Gaming Weekly – Nintendo’s Losses, Memory loss Vitas and Halo Anniversay
It’s not been a fun week for the blokes at Nintendo, as the impact and subsequent reaction to the 3DS post-release has caused ripples in the normally calm (metaphorical) pond that represents the company’s stability.
Financial risks to the company include price drops for current gen consoles, reported losses on current gen consoles and Nintendo’s first announcement of a loss following the release of the Wii in 2006, although some outlets report this as the first announced loss for Nintendo in the company’s history.
The first of the Nintendo’s troubles came with the release of the 3DS earlier this year. A Nintendo spokesperson recently confirmed that the console only shifted 710,000 units in the three months prior to July, resulting in a Nintendo Europe spokesperson revealing that.”We can confirm that Nintendo of Europe will be reducing the European trade price of Nintendo 3DS to retailers by around a third from 12th August 2011, as part of a global trade price reduction initiative,”
This announcement confirms suspicions that a global price drop, a drastic price drop even, is coming down from the company’s Japanese headquarters. Apparently, the price of both European and US 3DS consoles is going to drop radically, by roughly 30% as is reported currently.
US costs are going to drop from $250 USD down to just $170 USD (Prices rounded up to the nearest 10), meaning a massive saving is going to be made by customers on the device. Reports coming in from UK outlets point at the price in that region is set to drop from around £160 to as low as £120.
Additionally, purchasers of the 3DS prior to the price drop are set to receive 20 free games for the up and coming virtual console service on the device.
“So that we will be able to create momentum for Nintendo 3DS and accelerate its market penetration toward the year-end sales season, when the line-up for the applicable software shall be enriched, the company has decided to make this markdown.” Nintendo said.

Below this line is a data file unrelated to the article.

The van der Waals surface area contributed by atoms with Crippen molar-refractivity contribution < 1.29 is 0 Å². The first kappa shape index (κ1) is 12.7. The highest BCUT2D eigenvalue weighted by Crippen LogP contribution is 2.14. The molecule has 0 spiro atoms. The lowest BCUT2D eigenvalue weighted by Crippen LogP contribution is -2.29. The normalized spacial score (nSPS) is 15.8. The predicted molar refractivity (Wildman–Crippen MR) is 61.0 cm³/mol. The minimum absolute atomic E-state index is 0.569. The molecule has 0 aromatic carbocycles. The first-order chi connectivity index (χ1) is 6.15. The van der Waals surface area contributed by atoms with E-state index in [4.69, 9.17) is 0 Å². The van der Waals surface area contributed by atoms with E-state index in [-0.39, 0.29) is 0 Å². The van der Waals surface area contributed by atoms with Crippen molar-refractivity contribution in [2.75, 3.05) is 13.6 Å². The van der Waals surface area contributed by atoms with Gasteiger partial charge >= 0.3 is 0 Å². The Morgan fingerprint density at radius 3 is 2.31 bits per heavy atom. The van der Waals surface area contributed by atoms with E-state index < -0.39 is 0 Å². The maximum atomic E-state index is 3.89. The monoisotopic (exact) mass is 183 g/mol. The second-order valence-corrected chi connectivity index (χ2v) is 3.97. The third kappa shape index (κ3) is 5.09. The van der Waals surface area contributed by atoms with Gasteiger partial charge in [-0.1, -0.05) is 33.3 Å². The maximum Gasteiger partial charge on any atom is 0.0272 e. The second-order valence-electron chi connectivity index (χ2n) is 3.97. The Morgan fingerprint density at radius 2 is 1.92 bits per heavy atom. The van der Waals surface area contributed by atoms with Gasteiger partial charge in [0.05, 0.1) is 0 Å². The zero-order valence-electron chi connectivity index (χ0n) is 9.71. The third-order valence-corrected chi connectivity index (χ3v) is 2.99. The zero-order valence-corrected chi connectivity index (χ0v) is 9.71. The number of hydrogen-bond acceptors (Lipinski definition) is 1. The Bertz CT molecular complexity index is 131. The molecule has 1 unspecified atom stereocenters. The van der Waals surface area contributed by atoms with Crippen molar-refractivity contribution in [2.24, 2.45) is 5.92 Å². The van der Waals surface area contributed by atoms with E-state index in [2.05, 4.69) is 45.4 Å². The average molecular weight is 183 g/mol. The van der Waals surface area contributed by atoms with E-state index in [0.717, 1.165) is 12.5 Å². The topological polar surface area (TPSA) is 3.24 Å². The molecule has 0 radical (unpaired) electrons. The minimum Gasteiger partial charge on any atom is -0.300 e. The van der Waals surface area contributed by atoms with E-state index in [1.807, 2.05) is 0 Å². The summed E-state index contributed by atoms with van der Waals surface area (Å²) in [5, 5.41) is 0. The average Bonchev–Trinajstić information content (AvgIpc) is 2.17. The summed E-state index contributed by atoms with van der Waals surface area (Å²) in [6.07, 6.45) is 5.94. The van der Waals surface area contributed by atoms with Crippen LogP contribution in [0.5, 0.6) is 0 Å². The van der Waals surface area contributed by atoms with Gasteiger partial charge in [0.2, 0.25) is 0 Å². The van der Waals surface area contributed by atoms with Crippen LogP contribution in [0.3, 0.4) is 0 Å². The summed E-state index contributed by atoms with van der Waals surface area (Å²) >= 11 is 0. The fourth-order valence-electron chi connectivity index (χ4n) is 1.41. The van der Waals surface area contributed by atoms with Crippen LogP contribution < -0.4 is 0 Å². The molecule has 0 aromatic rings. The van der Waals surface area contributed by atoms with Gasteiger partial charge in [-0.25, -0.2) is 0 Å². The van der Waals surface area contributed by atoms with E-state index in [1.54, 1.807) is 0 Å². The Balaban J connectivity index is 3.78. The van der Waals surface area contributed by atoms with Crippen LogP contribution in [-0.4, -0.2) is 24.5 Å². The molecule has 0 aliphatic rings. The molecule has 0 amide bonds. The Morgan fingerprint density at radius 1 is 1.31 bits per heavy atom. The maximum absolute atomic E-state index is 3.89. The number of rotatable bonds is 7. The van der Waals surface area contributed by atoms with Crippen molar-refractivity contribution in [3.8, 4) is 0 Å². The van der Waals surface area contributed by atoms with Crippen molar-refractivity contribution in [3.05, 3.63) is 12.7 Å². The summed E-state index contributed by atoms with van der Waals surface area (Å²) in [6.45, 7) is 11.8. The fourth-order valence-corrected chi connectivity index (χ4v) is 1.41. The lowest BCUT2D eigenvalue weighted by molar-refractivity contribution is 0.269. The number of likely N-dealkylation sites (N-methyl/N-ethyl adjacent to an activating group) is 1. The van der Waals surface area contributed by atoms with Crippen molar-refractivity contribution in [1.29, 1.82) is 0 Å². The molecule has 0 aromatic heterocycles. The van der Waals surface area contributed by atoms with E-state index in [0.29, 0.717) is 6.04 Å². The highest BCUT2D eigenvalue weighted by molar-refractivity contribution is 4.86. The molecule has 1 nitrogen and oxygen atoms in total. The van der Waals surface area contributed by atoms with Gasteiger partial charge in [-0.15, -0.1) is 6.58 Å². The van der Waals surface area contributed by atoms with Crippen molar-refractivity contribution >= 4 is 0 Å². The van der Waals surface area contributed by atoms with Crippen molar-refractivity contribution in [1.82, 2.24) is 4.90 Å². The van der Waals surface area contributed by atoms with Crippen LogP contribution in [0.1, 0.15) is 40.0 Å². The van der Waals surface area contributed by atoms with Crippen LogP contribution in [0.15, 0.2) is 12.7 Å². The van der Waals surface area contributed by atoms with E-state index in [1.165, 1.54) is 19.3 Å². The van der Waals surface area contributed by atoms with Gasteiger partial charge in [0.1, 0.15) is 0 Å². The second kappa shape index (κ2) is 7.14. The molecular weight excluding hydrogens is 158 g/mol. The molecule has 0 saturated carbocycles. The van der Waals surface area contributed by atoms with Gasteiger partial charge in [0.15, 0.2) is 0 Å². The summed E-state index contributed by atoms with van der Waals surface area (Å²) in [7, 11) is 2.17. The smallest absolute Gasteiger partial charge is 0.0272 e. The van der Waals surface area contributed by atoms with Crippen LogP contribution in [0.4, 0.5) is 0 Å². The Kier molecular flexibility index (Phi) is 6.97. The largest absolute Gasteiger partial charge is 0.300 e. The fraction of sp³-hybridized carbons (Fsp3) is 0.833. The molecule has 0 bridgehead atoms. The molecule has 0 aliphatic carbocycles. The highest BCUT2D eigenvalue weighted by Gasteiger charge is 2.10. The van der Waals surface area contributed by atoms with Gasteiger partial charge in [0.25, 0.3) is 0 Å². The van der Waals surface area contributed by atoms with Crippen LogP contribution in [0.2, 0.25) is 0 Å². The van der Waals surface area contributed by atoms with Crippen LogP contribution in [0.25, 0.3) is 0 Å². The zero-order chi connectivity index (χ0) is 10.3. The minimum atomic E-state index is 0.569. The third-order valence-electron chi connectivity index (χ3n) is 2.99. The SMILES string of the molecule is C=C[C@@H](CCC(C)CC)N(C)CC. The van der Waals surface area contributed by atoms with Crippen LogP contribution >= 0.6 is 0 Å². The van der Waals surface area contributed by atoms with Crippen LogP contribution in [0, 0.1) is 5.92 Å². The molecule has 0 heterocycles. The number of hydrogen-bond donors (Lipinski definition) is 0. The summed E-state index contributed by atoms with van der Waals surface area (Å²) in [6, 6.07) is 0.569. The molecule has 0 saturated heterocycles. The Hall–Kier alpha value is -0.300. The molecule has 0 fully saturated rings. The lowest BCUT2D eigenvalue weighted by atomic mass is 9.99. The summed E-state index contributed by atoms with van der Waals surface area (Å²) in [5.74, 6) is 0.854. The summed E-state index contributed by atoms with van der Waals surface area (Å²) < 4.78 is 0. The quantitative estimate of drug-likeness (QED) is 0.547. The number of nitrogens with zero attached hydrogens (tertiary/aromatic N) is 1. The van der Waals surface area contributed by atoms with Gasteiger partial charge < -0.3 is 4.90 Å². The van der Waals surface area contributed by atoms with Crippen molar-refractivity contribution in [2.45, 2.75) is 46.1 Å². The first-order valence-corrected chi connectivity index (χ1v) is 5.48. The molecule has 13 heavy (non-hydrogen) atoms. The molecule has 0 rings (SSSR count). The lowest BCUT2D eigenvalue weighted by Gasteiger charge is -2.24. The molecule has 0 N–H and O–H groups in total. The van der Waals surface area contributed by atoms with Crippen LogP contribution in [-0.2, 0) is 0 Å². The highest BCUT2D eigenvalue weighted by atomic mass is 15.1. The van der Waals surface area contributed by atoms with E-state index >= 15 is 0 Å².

Public and economic reaction to the announcement of the company’s ¥37.7bn (£297m) first quarter loss heralded a 13% drop in Nintendo shares on the day of the announcement, with as much of a drop as 20% before the market closed for the day, with critics and market analysts forecasting potential big earns for the 3DS in mid-term sales, although some believe that the whole DS concept has been milked dry in terms of customer interest due to multiple iterations of the console.
“The timing of the 3DS hardware price cut is surprising, given the major in-house software releases,” said Hiroshi Kamide, a member of JP Morgan, an American multinational financial concern.
“We believe the 3DS will be a heavy weight on earnings over the medium term,” he added.
JP Morgan also altered its financial rating of Nintendo from “overweight” to “underweight,” citing that the current situation turned out ‘worse than feared’ and the forecast as ‘uncertain’.
The announcement of the loss can be attributed to recent global socio-economic changes, lack of available triple A content and market competition from older handhelds that have held their popularity.
Lack of available blockbuster content for the new 3DS came as an obvious issue for the console’s continuing lack of market punch.
“During the three months ended June 2011, for the Nintendo 3DS The Legend of Zelda: Ocarina of Time was launched and favourably received, but Nintendo had few other hit titles,” Was a point made very clear in Nintendo’s subsequent PDF release.
“As a result, the worldwide sales of Nintendo 3DS hardware and Nintendo 3DS software were 0.71 million units and 4.53 million units respectively.”
Apart from the earthquake/tsunami/radioactivity issues earlier in the year affecting the company’s cash flow, Nintendo points at high costs for research and development on the 3DS and Upcoming Wii U as a contributing factor in the company’s current problematic period.
A landmark in the company’s history, the first loss of profit has caused the company to radically change its marketing strategy concerning hardware. Traditionally profiting from both hardware and software, the price drop on the 3DS has heralded the handheld as possibly Nintendo’s first handheld console that makes a loss on every unit sold.